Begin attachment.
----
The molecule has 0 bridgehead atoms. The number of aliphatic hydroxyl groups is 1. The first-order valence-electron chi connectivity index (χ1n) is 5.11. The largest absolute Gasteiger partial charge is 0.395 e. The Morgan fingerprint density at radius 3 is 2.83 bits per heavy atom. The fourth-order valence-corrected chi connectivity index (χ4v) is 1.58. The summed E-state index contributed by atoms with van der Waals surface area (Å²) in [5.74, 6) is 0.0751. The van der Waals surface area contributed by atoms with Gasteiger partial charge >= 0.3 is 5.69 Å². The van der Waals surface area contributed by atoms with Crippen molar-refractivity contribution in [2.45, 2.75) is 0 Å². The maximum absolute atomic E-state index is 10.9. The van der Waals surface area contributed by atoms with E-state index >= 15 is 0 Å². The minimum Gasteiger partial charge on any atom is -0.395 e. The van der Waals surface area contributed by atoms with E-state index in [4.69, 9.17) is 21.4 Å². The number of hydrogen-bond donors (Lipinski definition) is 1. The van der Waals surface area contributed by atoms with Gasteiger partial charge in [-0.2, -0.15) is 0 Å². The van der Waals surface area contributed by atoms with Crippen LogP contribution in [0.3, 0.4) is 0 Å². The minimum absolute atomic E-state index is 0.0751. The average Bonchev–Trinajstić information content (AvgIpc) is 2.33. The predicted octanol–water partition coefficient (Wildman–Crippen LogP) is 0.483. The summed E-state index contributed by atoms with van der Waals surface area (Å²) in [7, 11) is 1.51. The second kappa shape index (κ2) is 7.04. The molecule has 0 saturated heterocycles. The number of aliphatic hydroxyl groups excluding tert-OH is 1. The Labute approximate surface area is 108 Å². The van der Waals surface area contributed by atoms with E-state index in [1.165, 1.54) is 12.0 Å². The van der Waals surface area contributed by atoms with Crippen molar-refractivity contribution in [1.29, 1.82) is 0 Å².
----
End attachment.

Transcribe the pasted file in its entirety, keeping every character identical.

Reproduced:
The molecule has 0 bridgehead atoms. The number of aliphatic hydroxyl groups is 1. The first-order valence-electron chi connectivity index (χ1n) is 5.11. The largest absolute Gasteiger partial charge is 0.395 e. The Morgan fingerprint density at radius 3 is 2.83 bits per heavy atom. The fourth-order valence-corrected chi connectivity index (χ4v) is 1.58. The summed E-state index contributed by atoms with van der Waals surface area (Å²) in [5.74, 6) is 0.0751. The van der Waals surface area contributed by atoms with Gasteiger partial charge >= 0.3 is 5.69 Å². The van der Waals surface area contributed by atoms with Crippen molar-refractivity contribution in [2.45, 2.75) is 0 Å². The maximum absolute atomic E-state index is 10.9. The van der Waals surface area contributed by atoms with E-state index >= 15 is 0 Å². The minimum Gasteiger partial charge on any atom is -0.395 e. The van der Waals surface area contributed by atoms with E-state index in [4.69, 9.17) is 21.4 Å². The number of hydrogen-bond donors (Lipinski definition) is 1. The van der Waals surface area contributed by atoms with Gasteiger partial charge in [-0.2, -0.15) is 0 Å². The van der Waals surface area contributed by atoms with Crippen LogP contribution in [0.3, 0.4) is 0 Å². The minimum absolute atomic E-state index is 0.0751. The average Bonchev–Trinajstić information content (AvgIpc) is 2.33. The predicted octanol–water partition coefficient (Wildman–Crippen LogP) is 0.483. The summed E-state index contributed by atoms with van der Waals surface area (Å²) in [7, 11) is 1.51. The second kappa shape index (κ2) is 7.04. The molecule has 0 saturated heterocycles. The number of aliphatic hydroxyl groups excluding tert-OH is 1. The Labute approximate surface area is 108 Å². The van der Waals surface area contributed by atoms with E-state index in [1.165, 1.54) is 12.0 Å². The van der Waals surface area contributed by atoms with Crippen molar-refractivity contribution in [1.29, 1.82) is 0 Å².